While the goal for many people is to lose fat rather than weight, our bodies are reluctant to give up their reserves of energy (fat) and all too quickly use our hard-earned muscles. Maintaining our muscle mass is crucial for overall health and movement and so we want to preserve this as much as possible. 


The good news is that what you eat can affect where the weight loss comes from. A diet high in protein has benefits with regards to energy metabolism, your appetite and retaining that all important muscle and has been proven to reduce your appetite (3)


Even better news for us ladies, is that we also benefit, as demonstrated in a recent trial where 11 women were put on a high-protein diet which led to a greater weight loss, most of which was fat! (4)


TOP TIP: Aim for 1g of protein per 1lb of our ideal body weight every day. 


Join 100s of women getting in
better shape with intermittent fasting
The confidence boost you need to get results.
Woman laughingWoman laughingWoman smilingWoman with glasses laughing
Already +55 000 subscribers on board 🙌
Share your email, and you will get access to our private community

of women achieving results with intermittent fasting

Raise the bar, literally 

woman in a white shirt lifting heavy weight.

To really see a difference on those scales, we must exercise. However, before you walk away and head to the nearest duvet to hide under, stick with me for a minute here.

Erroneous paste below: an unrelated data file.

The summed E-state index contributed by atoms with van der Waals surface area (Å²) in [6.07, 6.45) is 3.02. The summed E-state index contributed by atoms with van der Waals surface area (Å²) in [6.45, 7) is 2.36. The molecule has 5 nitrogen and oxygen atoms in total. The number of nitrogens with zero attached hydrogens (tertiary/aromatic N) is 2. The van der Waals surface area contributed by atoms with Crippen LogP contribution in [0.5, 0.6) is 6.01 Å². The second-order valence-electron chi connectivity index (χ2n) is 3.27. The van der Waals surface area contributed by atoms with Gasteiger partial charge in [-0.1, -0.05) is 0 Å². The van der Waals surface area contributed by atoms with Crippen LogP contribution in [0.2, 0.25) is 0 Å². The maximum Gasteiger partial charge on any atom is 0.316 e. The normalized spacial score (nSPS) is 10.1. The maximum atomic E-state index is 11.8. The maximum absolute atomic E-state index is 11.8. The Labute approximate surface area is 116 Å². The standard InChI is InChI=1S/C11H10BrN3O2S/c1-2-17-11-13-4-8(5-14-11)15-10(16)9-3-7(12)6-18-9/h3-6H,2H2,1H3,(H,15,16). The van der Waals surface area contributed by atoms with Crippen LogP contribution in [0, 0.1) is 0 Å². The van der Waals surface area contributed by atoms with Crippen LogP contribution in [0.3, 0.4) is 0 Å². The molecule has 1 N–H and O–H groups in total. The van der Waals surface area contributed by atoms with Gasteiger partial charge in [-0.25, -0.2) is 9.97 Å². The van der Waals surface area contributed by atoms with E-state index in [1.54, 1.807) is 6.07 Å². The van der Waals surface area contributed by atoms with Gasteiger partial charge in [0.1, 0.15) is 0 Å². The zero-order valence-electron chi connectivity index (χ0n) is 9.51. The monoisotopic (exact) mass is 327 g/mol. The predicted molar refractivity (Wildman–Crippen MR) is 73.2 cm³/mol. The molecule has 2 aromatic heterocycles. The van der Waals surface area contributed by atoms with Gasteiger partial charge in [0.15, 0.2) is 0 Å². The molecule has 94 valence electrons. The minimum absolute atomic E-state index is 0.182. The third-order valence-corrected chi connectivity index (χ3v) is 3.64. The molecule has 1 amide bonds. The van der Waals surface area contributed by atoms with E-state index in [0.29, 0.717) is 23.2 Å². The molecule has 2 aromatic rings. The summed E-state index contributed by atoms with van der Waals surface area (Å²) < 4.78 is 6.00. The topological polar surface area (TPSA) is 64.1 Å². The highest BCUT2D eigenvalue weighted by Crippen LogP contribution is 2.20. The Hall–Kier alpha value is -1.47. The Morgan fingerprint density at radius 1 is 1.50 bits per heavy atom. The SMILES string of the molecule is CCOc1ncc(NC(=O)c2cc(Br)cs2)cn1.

Have you ever looked at a slim person and thought ‘why isn’t my metabolism as fast as theirs’? In its simplest terms, metabolism is the total sum of all chemical processes (when our body changes food into energy) that keep us alive. Paradoxically, obesity is linked with a higher rate of metabolism (5) because a heavier body needs more energy to do anything from walking, down to keeping upright. 


Outside of this, anywhere between 15-50% of our energy burn comes from activity. From lifting weights to fidgeting (6) or getting up from your desk, it all counts!


Exercising increases our metabolic rate and continues way beyond your session at the gym depending on what kind of exercise we do. Anaerobic activity - things like HIIT, weight lifting, pilates and other forms of strength training - is the most effective form of exercise, coupled with the addition of the previously discussed protein (7), you are onto a winner!